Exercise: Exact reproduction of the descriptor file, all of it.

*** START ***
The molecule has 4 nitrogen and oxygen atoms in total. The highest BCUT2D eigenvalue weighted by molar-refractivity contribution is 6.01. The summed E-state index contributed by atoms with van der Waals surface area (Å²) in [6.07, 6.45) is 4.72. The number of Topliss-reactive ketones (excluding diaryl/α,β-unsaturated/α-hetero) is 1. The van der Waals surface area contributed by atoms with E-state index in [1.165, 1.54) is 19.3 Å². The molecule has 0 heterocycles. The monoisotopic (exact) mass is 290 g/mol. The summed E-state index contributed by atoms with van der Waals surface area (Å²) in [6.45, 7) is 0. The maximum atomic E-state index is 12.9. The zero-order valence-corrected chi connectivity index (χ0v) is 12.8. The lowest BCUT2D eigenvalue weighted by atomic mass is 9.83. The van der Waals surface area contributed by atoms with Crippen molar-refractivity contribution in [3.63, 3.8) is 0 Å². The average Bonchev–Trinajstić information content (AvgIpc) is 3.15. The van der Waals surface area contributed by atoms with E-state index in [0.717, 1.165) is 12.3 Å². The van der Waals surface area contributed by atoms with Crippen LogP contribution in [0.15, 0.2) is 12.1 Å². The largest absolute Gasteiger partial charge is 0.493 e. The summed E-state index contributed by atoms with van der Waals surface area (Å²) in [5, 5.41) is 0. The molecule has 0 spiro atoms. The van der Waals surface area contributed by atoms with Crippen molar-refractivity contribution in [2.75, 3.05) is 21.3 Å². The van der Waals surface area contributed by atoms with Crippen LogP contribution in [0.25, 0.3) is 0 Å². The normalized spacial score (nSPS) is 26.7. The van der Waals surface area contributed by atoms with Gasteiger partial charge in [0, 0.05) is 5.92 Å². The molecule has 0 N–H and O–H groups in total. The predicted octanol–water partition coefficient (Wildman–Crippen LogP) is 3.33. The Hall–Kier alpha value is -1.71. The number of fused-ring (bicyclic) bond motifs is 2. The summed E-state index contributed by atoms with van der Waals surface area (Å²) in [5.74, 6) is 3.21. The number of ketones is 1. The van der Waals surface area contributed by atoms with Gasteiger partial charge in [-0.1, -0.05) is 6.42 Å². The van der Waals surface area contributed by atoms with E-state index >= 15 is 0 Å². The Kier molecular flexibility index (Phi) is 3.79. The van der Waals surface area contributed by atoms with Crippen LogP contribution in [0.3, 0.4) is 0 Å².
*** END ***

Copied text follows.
The molecule has 4 nitrogen and oxygen atoms in total. The highest BCUT2D eigenvalue weighted by molar-refractivity contribution is 6.01. The summed E-state index contributed by atoms with van der Waals surface area (Å²) in [6.07, 6.45) is 4.72. The number of Topliss-reactive ketones (excluding diaryl/α,β-unsaturated/α-hetero) is 1. The van der Waals surface area contributed by atoms with E-state index in [1.165, 1.54) is 19.3 Å². The molecule has 0 heterocycles. The monoisotopic (exact) mass is 290 g/mol. The summed E-state index contributed by atoms with van der Waals surface area (Å²) in [6.45, 7) is 0. The maximum atomic E-state index is 12.9. The zero-order valence-corrected chi connectivity index (χ0v) is 12.8. The lowest BCUT2D eigenvalue weighted by atomic mass is 9.83. The van der Waals surface area contributed by atoms with Crippen molar-refractivity contribution in [3.63, 3.8) is 0 Å². The average Bonchev–Trinajstić information content (AvgIpc) is 3.15. The van der Waals surface area contributed by atoms with E-state index in [0.717, 1.165) is 12.3 Å². The van der Waals surface area contributed by atoms with Crippen LogP contribution in [0.15, 0.2) is 12.1 Å². The largest absolute Gasteiger partial charge is 0.493 e. The summed E-state index contributed by atoms with van der Waals surface area (Å²) in [5, 5.41) is 0. The molecule has 0 spiro atoms. The van der Waals surface area contributed by atoms with Crippen molar-refractivity contribution in [2.75, 3.05) is 21.3 Å². The van der Waals surface area contributed by atoms with Crippen LogP contribution in [0.25, 0.3) is 0 Å². The normalized spacial score (nSPS) is 26.7. The van der Waals surface area contributed by atoms with Gasteiger partial charge in [0, 0.05) is 5.92 Å². The molecule has 0 N–H and O–H groups in total. The predicted octanol–water partition coefficient (Wildman–Crippen LogP) is 3.33. The Hall–Kier alpha value is -1.71. The number of fused-ring (bicyclic) bond motifs is 2. The summed E-state index contributed by atoms with van der Waals surface area (Å²) in [5.74, 6) is 3.21. The number of ketones is 1. The van der Waals surface area contributed by atoms with Gasteiger partial charge in [-0.1, -0.05) is 6.42 Å². The van der Waals surface area contributed by atoms with E-state index >= 15 is 0 Å². The Kier molecular flexibility index (Phi) is 3.79. The van der Waals surface area contributed by atoms with Crippen LogP contribution in [0.3, 0.4) is 0 Å².